Europe will have a single, centralised safety authority by mid-2003, according to Joint Aviation Authorities executive director Klaus Koplin.

The European Aviation Safety Authority (EASA) will have the legal power to override national laws in European Union countries. Meanwhile, starting next year, the JAA will be preparing the ground by "naming and shaming" those JAA countries which are slow to implement existing safety policies, Koplin warns.

The European Parliament and the Council of Ministers have processed all but the final stages of the legislation making EASA a devolved agency of the European Commission, explained Koplin, speaking at the Flight Safety in Iceland Symposium, Reykjavik last week.

To make the process easier, EASA will only have powers in airworthiness and certification areas to start with, but Koplin sees the organisation taking control of operational standards "by the end of 2004", and licensing after that. The final goal is to centralise regulatory processes for airport and air traffic management standards in EASA, says Koplin, but that is a more distant objective because, unlike airworthiness and flight operations, it is an area in which the JAAs have not blazed the standardisation trail.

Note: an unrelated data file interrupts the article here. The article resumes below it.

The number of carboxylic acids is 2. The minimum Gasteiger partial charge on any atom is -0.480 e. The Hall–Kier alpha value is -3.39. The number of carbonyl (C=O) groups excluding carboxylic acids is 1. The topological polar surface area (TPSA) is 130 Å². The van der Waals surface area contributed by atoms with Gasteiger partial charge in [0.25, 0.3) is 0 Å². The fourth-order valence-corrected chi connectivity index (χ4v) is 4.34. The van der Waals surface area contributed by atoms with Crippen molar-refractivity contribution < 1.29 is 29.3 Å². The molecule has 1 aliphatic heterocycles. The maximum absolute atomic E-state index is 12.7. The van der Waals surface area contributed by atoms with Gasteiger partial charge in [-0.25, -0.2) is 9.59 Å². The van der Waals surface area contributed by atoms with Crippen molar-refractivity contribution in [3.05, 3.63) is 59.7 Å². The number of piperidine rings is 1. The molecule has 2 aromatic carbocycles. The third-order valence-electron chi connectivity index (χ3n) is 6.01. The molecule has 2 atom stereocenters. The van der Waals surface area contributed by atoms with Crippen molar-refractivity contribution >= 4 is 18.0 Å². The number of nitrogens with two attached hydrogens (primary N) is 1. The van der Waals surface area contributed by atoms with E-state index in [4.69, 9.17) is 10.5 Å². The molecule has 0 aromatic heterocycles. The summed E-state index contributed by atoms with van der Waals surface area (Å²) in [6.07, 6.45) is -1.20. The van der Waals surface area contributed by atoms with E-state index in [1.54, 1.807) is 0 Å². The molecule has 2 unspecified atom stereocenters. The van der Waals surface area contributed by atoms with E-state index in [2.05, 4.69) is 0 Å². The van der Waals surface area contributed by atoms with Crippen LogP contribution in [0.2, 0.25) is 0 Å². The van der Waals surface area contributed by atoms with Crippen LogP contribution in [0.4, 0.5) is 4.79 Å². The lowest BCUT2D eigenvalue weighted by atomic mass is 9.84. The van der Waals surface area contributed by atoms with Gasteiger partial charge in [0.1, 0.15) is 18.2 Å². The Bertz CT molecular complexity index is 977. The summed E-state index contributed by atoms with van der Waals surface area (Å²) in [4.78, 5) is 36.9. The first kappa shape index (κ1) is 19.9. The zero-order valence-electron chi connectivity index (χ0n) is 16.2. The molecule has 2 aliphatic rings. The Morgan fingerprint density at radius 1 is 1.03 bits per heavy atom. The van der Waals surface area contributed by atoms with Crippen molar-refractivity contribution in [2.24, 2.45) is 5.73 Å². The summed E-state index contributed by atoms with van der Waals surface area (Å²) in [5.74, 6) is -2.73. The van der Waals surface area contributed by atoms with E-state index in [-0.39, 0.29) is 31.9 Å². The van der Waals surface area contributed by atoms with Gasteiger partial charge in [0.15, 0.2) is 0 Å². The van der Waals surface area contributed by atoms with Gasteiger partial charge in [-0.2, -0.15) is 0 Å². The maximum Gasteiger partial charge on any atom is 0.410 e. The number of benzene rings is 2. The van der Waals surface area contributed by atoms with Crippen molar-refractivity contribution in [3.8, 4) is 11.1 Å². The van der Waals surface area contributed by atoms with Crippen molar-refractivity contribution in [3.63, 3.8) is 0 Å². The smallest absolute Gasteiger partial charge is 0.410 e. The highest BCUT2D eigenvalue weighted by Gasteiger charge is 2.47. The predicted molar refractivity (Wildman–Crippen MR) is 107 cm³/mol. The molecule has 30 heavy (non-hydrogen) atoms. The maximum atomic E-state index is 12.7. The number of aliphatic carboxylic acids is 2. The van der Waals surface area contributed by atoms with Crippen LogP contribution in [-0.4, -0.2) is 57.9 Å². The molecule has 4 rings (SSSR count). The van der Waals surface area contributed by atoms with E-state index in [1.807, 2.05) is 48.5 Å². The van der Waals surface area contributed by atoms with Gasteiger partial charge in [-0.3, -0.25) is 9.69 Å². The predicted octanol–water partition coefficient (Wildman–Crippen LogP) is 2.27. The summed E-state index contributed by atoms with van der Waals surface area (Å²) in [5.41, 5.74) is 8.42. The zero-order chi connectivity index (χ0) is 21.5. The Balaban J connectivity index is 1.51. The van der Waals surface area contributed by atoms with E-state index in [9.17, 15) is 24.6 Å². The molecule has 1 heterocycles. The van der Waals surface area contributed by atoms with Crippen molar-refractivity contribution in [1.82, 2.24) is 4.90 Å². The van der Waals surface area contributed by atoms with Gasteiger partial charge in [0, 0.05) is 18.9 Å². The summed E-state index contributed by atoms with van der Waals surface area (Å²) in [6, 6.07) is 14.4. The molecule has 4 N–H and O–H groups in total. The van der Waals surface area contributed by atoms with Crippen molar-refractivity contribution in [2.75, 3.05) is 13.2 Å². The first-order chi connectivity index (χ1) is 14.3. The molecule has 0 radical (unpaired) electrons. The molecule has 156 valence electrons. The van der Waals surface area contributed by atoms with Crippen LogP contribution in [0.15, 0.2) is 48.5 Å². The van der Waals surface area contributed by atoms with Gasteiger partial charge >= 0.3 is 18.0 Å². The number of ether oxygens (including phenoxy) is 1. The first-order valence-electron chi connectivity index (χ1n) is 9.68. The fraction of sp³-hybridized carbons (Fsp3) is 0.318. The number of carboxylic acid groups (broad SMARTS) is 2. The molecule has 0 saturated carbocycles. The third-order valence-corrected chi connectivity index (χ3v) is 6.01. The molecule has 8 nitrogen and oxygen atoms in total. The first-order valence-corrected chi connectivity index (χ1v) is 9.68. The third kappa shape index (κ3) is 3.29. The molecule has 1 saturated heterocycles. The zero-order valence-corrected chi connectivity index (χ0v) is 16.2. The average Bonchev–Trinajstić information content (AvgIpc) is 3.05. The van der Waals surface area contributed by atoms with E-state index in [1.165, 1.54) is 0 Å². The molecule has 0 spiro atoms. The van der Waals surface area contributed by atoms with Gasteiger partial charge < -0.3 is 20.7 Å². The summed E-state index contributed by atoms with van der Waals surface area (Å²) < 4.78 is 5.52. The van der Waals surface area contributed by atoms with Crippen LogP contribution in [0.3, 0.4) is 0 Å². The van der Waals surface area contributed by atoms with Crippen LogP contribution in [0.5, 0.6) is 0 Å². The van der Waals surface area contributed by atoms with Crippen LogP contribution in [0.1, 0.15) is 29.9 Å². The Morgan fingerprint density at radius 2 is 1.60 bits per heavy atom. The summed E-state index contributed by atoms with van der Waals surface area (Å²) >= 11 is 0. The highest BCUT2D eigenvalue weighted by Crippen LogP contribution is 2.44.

Next year's "naming-and-shaming" plan is being put into place, Koplin explains, because, though the JAA member nations agree that standardisation and final centralisation of safety regulation is desirable, "some people still think there is a French safety, a German safety, a British safety". National aviation authorities will still continue to exercise safety oversight and enforcement in their countries.

Source: Flight International